I went back to college as a 50-year-old. These were the most surprising things I had to adjust to.

Christine Curley

Christine Curley

The author, Christine Curley, went to Rhode Island college to get her undergraduate degree in psychology after practicing law for nearly 25 years.

  • I first attended college in the mid-1980s before pursuing pre-law.
  • After 25 years, I went back to school to get my bachelor's degree in psychology from Rhode Island College. This fall, I'll be attending the University of Connecticut to get my Master's in social psychology.
  • Here are the most surprising things I had to adjust to as a 50-year-old college student.
  • Visit Business Insider's homepage for more stories.

When I first attended college in the mid-1980s, I was interested in psychology but switched to pre-law as a more practical career path for supporting my young family.

In 2016, after practicing law for nearly 25 years, I returned to school at Rhode Island College to finally get my degree in psychology. After obtaining my bachelor's degree, I continued on and obtained my master's, and this fall, I'll be pursuing my Ph.D. in social psychology at the University of Connecticut.

Read more: 9 ways college is different for millennials than it was for previous generations

My first classes in college as an adult, or "non-traditional student," as my school might say, were equal parts terrifying and exciting. Terrifying because of the uncertainty of changing careers, knowing that I was likely to be the oldest person in the class, and wondering how or whether I would fit in. And exciting because of the thrill of embracing new experiences, meeting new people, and learning new subjects and theories.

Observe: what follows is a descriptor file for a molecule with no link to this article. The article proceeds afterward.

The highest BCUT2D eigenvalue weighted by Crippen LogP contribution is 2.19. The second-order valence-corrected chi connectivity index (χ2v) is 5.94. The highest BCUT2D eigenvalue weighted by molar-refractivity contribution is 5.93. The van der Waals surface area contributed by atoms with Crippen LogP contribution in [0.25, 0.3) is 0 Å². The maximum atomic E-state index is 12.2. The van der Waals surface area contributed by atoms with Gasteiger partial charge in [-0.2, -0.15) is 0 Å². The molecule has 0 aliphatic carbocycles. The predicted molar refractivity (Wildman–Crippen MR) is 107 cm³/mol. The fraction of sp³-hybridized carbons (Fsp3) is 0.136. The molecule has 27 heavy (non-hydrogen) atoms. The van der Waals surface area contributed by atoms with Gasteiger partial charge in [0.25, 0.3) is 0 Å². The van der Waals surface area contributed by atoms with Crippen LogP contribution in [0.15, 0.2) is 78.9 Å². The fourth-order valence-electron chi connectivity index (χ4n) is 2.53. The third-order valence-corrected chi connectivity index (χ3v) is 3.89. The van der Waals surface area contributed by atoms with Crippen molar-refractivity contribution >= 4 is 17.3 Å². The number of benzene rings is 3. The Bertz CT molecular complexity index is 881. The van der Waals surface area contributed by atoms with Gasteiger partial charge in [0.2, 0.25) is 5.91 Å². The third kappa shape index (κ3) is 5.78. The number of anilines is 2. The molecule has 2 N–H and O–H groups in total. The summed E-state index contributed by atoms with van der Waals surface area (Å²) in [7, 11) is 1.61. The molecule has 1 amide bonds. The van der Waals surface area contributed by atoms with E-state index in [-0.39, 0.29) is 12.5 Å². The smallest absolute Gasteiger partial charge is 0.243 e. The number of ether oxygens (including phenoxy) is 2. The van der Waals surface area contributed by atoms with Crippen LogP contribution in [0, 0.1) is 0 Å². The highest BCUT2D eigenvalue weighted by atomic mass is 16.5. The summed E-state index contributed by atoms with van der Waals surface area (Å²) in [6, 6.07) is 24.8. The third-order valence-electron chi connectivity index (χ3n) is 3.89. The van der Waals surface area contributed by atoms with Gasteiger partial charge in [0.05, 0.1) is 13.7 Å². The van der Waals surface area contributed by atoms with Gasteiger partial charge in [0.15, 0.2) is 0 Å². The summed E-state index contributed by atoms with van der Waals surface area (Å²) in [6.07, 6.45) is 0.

I wouldn't be honest if I said the adjustments were easy, but they weren't as difficult as I expected, and the effort was more than rewarding.

Here are the most surprising things I had to adjust to as a 50-year-old college student:


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Learning new technology is hard — but it can be done

Learning new technology is hard — but it can be done

As a 50-year-old college student, I needed to adapt to new technology.

I had to become proficient in PowerPoint, Excel, Blackboard, and the various online tools required for communicating with professors and other students. I initially felt like a fish out of water, especially since most of today's college students were raised on technology and find it so much easier to navigate.